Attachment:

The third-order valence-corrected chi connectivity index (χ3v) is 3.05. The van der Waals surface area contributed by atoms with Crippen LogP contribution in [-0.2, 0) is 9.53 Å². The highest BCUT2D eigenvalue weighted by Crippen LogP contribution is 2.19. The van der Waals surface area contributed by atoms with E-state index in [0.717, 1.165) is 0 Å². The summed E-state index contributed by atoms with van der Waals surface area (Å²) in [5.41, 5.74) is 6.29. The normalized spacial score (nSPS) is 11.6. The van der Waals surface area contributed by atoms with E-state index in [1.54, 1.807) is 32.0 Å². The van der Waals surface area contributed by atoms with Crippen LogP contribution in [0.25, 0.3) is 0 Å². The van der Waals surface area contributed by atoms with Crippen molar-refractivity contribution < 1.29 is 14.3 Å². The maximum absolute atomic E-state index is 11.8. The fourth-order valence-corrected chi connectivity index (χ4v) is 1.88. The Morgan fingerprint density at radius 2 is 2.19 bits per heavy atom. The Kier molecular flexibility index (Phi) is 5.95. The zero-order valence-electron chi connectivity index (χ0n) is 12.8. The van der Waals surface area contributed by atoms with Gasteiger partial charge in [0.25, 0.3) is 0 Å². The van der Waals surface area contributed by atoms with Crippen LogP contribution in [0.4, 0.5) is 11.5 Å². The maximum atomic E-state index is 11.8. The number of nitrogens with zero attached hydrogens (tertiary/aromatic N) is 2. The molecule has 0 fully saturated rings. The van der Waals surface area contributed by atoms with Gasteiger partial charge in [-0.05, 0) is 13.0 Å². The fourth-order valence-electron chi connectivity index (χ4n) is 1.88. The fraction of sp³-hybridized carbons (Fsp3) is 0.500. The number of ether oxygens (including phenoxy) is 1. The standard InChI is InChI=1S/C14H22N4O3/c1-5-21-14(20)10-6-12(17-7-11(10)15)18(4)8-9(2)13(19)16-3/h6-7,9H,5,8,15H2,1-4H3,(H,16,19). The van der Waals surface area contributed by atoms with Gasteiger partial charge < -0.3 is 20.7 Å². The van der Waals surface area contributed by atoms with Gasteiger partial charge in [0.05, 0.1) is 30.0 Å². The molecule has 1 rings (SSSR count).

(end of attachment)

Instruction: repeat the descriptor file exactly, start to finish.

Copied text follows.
The third-order valence-corrected chi connectivity index (χ3v) is 3.05. The van der Waals surface area contributed by atoms with Crippen LogP contribution in [-0.2, 0) is 9.53 Å². The highest BCUT2D eigenvalue weighted by Crippen LogP contribution is 2.19. The van der Waals surface area contributed by atoms with E-state index in [0.717, 1.165) is 0 Å². The summed E-state index contributed by atoms with van der Waals surface area (Å²) in [5.41, 5.74) is 6.29. The normalized spacial score (nSPS) is 11.6. The van der Waals surface area contributed by atoms with E-state index in [1.54, 1.807) is 32.0 Å². The van der Waals surface area contributed by atoms with Crippen LogP contribution in [0.25, 0.3) is 0 Å². The van der Waals surface area contributed by atoms with Crippen molar-refractivity contribution < 1.29 is 14.3 Å². The maximum absolute atomic E-state index is 11.8. The fourth-order valence-corrected chi connectivity index (χ4v) is 1.88. The Morgan fingerprint density at radius 2 is 2.19 bits per heavy atom. The Kier molecular flexibility index (Phi) is 5.95. The zero-order valence-electron chi connectivity index (χ0n) is 12.8. The van der Waals surface area contributed by atoms with Gasteiger partial charge in [0.25, 0.3) is 0 Å². The van der Waals surface area contributed by atoms with Crippen LogP contribution in [0.4, 0.5) is 11.5 Å². The maximum atomic E-state index is 11.8. The number of nitrogens with zero attached hydrogens (tertiary/aromatic N) is 2. The molecule has 0 fully saturated rings. The van der Waals surface area contributed by atoms with Gasteiger partial charge in [-0.05, 0) is 13.0 Å². The fourth-order valence-electron chi connectivity index (χ4n) is 1.88. The fraction of sp³-hybridized carbons (Fsp3) is 0.500. The number of ether oxygens (including phenoxy) is 1. The standard InChI is InChI=1S/C14H22N4O3/c1-5-21-14(20)10-6-12(17-7-11(10)15)18(4)8-9(2)13(19)16-3/h6-7,9H,5,8,15H2,1-4H3,(H,16,19). The van der Waals surface area contributed by atoms with Gasteiger partial charge < -0.3 is 20.7 Å². The van der Waals surface area contributed by atoms with Gasteiger partial charge in [0.05, 0.1) is 30.0 Å². The molecule has 1 rings (SSSR count).